Although I may appear to be a cynic with this comment, there are other factors that can attribute to an increased favoring of socialism. For example, it is entirely possible that this generation has an increased tolerance for people which increases a willingness to help others. Those of us that favor socialism may feel an increased sense of duty to help their fellow person. I agree with your statement that Bernie Sanders greatly contributed to this trend. He did change sentiments towards socialism in America and appealed to many younger people with his policies.

  2. amsturdam says:

    I really like the point you made about the concept of the redistribution of wealth and increasing taxes to help fund social programs. This is where I believe Bernie Sanders made the largest impact because he shined a light on topics that many Americans were not focused on. One example of this is income inequality. Before his campaign citizens didn’t view the gap between the rich and the poor as a top 10 economic issue. The latest Gallup poll shows that it cracked the top 5 this year. (Gallup, Pg.1) I also liked the idea of young adults potentially not truly knowing the details of socialism and what changes would come from such a transformation. Some students I have talked to on campus about socialism understand the idea of having more social programs such as tuition-free college, universal healthcare, etc. but don’t necessarily understand how that alters our current system. A lot of people will speak about Denmark and how they are one of the happiest countries in the world because of the vast social programs offered by the government. People forget to mention though that the average income tax rate is about 45% which is incredibly high compared to the United States. I think the public needs to be educated more on systems other than capitalism so they have an equal amount of information on each style.

  3. bros4bernie says:

    I really liked the point you made about young people growing up in a time where capitalism is not at its best and how that could affect the ideological views of many of those people. I think that that is absolutely a huge factor in the increase of socialism seeming favorable, and in that sense, I think that Bernie Sanders’ campaign was perfectly timed as a catalyst for the disenchanted feelings that many young people who felt that capitalism failed them in some way. But I do think that the point about young people not really understanding socialism is an important one to make. Bernie ran as what he called a “democratic socialist,” which isn’t exactly in alignment with official socialism. The official platform page for the Democratic Socialist movement can be found here:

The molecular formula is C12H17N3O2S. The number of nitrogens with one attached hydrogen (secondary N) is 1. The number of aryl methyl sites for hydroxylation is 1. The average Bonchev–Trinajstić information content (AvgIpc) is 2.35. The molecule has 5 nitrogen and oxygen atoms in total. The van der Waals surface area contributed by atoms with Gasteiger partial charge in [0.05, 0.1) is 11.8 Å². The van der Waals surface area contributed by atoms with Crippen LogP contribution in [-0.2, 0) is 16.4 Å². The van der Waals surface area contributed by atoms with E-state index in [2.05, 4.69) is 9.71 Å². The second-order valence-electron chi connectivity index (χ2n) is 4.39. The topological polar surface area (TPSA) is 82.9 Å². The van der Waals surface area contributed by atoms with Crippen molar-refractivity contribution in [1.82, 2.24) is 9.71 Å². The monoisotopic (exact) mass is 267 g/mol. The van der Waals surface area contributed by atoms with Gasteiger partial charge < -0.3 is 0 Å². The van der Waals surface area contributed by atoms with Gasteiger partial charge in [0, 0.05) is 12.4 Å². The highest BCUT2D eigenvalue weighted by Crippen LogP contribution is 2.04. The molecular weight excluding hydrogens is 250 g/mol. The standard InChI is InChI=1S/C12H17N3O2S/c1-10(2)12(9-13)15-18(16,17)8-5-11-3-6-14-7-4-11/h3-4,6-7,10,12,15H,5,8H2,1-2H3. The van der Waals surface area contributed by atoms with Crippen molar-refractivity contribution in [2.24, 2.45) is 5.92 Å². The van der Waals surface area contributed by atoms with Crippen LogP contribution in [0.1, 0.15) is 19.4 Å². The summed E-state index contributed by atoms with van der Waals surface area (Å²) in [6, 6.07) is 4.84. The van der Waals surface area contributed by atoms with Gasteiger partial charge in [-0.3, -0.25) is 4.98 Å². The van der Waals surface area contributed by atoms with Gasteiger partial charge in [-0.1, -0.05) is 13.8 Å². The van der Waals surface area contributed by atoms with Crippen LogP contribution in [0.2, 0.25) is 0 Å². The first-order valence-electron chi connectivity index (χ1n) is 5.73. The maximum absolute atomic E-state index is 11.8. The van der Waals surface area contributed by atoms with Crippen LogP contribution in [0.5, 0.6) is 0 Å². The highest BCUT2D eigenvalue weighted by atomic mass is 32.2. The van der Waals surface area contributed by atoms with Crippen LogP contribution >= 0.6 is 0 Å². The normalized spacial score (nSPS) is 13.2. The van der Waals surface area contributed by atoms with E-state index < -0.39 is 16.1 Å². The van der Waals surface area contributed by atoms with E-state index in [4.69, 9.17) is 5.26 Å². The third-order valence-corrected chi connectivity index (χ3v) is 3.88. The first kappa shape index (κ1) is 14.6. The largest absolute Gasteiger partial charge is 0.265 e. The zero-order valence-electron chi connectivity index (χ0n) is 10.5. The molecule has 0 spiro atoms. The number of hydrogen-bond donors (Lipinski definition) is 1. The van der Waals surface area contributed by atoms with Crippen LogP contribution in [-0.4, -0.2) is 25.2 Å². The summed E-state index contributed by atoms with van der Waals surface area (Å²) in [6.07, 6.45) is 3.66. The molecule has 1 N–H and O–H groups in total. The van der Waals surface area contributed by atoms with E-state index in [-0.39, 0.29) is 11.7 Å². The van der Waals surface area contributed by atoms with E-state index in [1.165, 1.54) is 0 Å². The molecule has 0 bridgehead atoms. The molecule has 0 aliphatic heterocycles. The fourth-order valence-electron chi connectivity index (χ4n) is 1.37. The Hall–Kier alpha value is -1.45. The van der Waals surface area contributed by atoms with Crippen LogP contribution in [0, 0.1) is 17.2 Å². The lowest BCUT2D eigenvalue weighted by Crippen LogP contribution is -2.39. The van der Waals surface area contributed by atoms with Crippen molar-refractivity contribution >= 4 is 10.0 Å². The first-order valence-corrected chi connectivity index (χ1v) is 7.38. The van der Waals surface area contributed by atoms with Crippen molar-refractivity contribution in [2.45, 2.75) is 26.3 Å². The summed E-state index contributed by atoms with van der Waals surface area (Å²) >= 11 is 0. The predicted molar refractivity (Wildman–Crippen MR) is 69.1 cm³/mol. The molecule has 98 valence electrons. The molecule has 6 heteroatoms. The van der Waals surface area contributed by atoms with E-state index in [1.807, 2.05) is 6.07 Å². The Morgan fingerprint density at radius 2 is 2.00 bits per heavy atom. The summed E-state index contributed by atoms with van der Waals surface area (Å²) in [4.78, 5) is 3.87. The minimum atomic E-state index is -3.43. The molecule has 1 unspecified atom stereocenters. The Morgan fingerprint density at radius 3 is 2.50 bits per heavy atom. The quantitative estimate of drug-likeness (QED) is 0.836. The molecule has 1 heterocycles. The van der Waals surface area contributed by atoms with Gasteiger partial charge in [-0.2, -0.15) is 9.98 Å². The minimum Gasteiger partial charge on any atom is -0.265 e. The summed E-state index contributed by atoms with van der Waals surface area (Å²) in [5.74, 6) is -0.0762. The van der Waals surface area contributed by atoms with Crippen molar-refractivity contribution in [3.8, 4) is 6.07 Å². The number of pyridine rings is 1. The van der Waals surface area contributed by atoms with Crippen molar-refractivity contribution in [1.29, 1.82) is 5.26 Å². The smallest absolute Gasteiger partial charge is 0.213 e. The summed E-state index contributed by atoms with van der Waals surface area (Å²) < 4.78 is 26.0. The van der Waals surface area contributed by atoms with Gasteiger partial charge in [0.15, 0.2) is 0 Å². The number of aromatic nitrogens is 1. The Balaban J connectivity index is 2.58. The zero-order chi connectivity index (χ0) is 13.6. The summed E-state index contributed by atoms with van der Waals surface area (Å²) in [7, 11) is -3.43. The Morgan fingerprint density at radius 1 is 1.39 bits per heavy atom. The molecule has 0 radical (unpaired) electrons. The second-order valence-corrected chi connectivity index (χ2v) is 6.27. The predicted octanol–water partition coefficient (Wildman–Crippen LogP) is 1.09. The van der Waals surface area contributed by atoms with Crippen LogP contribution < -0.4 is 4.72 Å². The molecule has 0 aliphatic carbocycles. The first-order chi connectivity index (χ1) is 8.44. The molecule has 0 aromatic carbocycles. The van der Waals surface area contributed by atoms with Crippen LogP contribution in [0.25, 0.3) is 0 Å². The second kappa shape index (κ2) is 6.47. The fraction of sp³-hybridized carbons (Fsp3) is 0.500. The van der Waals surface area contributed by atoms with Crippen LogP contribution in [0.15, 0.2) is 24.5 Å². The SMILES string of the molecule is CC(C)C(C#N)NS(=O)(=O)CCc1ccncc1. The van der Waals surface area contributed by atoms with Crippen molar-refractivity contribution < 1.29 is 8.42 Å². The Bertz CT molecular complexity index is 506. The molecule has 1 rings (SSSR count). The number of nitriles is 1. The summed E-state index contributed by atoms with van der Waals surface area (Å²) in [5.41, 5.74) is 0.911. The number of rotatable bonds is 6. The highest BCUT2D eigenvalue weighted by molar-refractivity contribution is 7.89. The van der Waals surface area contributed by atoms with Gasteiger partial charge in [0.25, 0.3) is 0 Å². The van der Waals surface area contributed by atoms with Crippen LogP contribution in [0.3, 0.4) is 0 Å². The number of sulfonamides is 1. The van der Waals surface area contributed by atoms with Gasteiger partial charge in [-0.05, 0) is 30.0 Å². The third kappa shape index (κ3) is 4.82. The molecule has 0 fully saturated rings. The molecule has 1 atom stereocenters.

This distinction between the two schools of thought is important, but I do think that as we get deeper into the Trump administration, the sentiments in support of socialist ideals will likely increase.

  4. azwoodland says:

    I’m glad you brought up the point about EpiPens. As someone who is in the medical field, the entire EpiPen scandal made me red in the face and disappointed in our capitalist medical market. Why should one of my patients have to spend hundreds of dollars on a life saving medication, when I, as a healthcare provider, am able to administer epinephrine by syringe for just under $10? The markup and subsequent profit made from the medical field is outrageous and something I see firsthand every day as an EMT.